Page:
R. v. Bennett,
2012 CanLII 63855 (NL PC)
Newfoundland and Labrador Provincial Court, 2012
Subject: Constitutional; Criminal (Approx. 11 pages)
The police received a call from the accused’s girlfriend that while under the influence of alcohol, the accused drove his vehicle with sufficient force into her house to knock items out of the kitchen cabinets. The police were also told that the accused’s daughter was in the vehicle at the time of the collision. Prior to their arrival the police learned that the girl friend had left the residence to go to a local bar. The police did not know whether the accused resided at the house. On arrival, after knocking and receiving no answer, the police, without announcing their presence or identity, entered the house and found the accused drunk. The accused argued that his rights were violated under s.8 of the Charter and that his blood alcohol readings should be excluded pursuant to s.24(2)
: Rights violated under s.8, evidence excluded under s.24(2). The police could not rely on imminent harm as they had no information (and did not seek any) from the girlfriend that anyone was injured or in need of medical assistance. The arrival of the police sometime after the actual incidents precluded reliance on hot pursuit and finally, there were no exigent circumstances within the meaning of section 529.3
of the Criminal Code
The balancing of the factors set out in R. v. Grant, 2 S.C.R. 353
, required the exclusion of the evidence in this case:Balancing Exclusion Versus Admission
79 The final step requires that I consider the evidence in relation to each line of inquiry and determine whether admission of the individual pieces of evidence would bring the administration of justice into disrepute.
80 The Supreme Court of Canada inGrantindicated that a trial judge's role when considering a section 24(2)Charterapplication involves balancing "the assessments under each of these lines of inquiry to determine whether, considering all the circumstances, admission of the evidence would bring the administration of justice into disrepute." InCôtéthe Court considered the balancing process it described inGrantand indicated that no single "consideration should be permitted to consistently trump other considerations" and in every case "courts must assess the long-term repute of the administration of justice"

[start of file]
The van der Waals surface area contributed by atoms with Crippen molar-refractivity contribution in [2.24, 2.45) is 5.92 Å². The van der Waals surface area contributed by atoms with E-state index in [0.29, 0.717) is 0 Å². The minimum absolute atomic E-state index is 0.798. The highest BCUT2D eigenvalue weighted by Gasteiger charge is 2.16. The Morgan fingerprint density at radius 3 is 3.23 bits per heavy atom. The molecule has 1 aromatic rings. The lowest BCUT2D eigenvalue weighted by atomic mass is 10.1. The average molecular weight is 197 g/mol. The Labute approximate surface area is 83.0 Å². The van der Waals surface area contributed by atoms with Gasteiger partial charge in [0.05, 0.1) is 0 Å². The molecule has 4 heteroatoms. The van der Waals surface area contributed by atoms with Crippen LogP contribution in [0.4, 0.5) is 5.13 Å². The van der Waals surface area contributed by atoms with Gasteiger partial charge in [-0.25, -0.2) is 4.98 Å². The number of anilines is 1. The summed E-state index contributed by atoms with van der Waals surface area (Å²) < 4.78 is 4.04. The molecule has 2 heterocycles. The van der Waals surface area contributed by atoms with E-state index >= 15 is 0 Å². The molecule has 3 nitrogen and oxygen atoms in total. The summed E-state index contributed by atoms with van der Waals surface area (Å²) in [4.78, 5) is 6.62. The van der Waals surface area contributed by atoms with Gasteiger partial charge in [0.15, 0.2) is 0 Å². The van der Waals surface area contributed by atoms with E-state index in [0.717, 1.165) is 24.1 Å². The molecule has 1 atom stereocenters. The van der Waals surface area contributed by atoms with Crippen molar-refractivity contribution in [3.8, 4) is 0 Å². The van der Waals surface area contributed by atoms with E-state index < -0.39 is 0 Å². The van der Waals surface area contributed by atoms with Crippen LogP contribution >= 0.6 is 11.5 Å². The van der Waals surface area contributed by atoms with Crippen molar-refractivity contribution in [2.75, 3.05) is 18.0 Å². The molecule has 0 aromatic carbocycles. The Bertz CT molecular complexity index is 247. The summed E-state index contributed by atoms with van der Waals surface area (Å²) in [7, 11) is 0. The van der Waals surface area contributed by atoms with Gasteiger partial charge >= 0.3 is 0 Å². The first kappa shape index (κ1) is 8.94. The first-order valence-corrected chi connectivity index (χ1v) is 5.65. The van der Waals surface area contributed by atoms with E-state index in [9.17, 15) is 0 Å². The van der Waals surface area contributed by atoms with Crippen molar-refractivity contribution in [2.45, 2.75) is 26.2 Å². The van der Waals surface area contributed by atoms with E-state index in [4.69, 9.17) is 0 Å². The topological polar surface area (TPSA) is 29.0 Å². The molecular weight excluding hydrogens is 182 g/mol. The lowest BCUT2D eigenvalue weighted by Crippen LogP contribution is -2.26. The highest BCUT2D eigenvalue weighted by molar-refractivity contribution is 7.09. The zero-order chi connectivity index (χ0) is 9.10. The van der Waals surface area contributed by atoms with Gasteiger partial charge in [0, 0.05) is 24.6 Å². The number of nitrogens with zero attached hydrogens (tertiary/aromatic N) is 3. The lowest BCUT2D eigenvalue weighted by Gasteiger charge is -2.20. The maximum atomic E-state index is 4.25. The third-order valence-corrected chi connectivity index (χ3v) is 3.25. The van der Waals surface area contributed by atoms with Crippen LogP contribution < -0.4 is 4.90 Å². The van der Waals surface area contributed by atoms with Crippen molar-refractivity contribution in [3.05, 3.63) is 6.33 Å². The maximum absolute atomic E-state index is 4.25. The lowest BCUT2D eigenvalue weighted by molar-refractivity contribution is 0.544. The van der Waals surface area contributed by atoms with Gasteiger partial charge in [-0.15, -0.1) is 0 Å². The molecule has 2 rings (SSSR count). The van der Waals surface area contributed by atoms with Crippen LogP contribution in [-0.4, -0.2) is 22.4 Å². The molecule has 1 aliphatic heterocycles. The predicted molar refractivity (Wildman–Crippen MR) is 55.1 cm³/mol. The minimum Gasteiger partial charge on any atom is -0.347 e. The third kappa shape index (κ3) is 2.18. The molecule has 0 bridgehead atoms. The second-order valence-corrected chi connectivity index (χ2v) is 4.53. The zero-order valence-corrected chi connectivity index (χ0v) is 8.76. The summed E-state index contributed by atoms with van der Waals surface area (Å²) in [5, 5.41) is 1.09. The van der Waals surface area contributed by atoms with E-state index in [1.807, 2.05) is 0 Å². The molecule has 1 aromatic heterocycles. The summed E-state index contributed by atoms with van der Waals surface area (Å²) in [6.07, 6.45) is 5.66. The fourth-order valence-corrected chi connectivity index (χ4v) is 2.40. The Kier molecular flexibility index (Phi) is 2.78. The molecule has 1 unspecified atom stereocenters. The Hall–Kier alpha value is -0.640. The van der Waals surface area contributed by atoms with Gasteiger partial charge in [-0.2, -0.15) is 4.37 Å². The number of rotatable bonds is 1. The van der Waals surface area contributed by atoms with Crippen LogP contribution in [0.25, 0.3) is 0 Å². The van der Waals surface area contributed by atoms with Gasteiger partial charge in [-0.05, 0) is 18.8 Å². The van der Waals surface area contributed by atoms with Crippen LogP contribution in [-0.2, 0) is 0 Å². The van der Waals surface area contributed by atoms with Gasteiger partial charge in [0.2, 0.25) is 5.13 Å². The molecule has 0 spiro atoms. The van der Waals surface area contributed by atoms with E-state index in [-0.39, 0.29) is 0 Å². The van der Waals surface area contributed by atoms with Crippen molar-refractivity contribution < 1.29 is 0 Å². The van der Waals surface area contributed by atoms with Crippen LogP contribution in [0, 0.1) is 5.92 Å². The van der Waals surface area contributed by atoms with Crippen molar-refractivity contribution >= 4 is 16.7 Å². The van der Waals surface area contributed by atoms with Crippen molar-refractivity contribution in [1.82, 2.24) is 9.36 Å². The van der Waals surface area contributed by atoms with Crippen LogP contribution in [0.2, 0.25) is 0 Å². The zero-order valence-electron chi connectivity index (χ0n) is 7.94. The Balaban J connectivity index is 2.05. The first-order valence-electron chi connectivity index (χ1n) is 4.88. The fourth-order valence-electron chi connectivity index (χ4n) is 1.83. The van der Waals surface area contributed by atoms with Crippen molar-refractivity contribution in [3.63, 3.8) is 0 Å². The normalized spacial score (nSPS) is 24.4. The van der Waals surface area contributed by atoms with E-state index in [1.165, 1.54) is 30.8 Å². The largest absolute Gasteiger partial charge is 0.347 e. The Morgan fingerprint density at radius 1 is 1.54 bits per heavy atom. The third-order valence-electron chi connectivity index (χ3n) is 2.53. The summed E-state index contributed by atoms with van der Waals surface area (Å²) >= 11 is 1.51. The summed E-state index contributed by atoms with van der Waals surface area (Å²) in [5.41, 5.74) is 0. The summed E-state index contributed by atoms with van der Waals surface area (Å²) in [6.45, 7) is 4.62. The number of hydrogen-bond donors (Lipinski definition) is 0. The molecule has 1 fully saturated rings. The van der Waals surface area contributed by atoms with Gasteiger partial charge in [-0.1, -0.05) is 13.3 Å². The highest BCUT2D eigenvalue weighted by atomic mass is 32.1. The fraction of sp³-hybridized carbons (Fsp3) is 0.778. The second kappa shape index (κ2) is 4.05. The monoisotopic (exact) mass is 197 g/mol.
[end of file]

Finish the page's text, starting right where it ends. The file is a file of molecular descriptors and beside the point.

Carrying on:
81 In this case, the violation of section 8 of theCharterwhich occurred was deliberate in the sense that the police purposely entered Mr. Bennett's residence knowing that they did not have a warrant to do so. The arrest was based upon that violation. The police should have known that a warrant was required to enter the residence and they should have complied with the announcement requirement. Because the violation involved a residence, a heightened degree of seriousness is involved. However, the entry into the residence by the police was minimal and did not involve an intrusive search (seeR. v. Henderson, 2012 MBCA 93).
82 Admission of the evidence of the observations made by the police when they entered the residence and the results of the breath analysis which is directly linked to those observations (seeR. v. Squires(2005), 249 Nfld. & P.E.I.R. 14 (N.L.C.A), at paragraph 22) would send a message that the judiciary condones serious police misconduct (seeR. v. Gould,  N.J. No. 133(S.C.), at paragraph 34,R. v. Obed,  N.J. No. 250(S.C.), at paragraph 39,R. v. Pike,  N.J. No. 183(S.C.), at paragraph 20, andR. v. Piercey,  N.J. No. 79(P.C.)). I conclude that there is a strong need for the Court to disassociate itself from the conduct of the police in this case. As pointed out inGrant, there is a "long-term" element involved in section 24(2) analysis and the focus of section 24(2) is "prospective." The focus of section 24(2) of theCharteris, as stated inGrant, on "the broad impact of admission of the evidence on the long-term repute of the justice system." Balancing the three lines of inquiry, I conclude that this is a case which requires an exclusionary order in relation to that evidence.